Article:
Vince Velasquez pitched much better than his line last Wednesday at Citi Field. After averaging a major-league worst 21.3 pitches per inning in his first two starts, he needed just 84 pitches to complete six innings.

He was through 5 2/3 scoreless before Bruce beat him for a three-run homer.

Velasquez just had everything working against the Mets. He threw more than twice as many sinkers (11) than he threw in his first two starts combined (five). He had three 1-2-3 innings.

It was surprising to see Velasquez strike out only two batters in a whiff-prone Mets lineup, but it was no coincidence that by getting quicker outs he was able to go deeper into a game. Velasquez has struck out two or fewer batters in just three of his 27 starts with the Phillies and one of them was the game against the Cubs last season in which he lasted just one-third of an inning. It was a rare performance for him last week.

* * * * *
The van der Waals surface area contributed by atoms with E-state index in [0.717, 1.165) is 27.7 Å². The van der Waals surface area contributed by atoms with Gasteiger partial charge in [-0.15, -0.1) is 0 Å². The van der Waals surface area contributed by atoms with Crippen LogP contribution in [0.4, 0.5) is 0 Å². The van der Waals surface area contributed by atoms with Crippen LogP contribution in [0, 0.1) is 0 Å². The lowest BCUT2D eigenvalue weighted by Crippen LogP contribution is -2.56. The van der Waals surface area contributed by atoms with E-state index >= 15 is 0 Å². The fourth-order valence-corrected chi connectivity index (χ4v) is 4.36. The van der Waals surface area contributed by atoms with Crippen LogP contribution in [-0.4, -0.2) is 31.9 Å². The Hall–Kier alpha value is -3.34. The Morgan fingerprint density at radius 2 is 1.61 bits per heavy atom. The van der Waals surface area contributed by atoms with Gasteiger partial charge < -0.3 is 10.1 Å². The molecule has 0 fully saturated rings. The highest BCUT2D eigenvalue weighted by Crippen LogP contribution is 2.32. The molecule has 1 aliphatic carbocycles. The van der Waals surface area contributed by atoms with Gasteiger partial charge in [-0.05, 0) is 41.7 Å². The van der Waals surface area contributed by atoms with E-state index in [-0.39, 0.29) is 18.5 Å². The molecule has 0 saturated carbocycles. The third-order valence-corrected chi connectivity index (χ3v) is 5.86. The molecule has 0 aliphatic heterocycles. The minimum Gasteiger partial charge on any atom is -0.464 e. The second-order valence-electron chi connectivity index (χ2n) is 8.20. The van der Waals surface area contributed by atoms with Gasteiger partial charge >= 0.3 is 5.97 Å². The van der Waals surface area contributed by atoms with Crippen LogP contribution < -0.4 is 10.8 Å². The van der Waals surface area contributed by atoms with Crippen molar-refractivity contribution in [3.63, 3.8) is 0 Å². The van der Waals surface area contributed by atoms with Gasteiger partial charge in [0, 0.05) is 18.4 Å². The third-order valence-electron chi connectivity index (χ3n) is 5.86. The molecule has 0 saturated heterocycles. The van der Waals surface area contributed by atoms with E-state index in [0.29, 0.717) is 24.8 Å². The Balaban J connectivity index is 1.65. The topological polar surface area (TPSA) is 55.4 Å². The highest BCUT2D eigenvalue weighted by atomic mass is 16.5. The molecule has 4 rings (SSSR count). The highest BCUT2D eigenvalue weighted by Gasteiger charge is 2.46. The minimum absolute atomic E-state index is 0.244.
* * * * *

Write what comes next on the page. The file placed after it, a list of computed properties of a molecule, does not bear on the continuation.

Velasquez faced the Marlins three times last season and went 1-0 with a 2.50 ERA. He struck out 20, walked seven and allowed two homers in 18 innings. 

The only time he faced them in Miami, he allowed four runs in the first two innings before settling in to pitch four scoreless. (That was the game that ended with Giancarlo Stanton's titanic blast off Hector Neris.)

In the two other meetings, Velasquez pitched five shutout innings with 10 strikeouts and gave up just three hits and one run in seven innings two months later.

Christian Yelich has hit him the hardest, going 3 for 8 with a triple and two homers. Martin Prado is 3 for 9 with two doubles. Stanton is 0 for 6 with three strikeouts.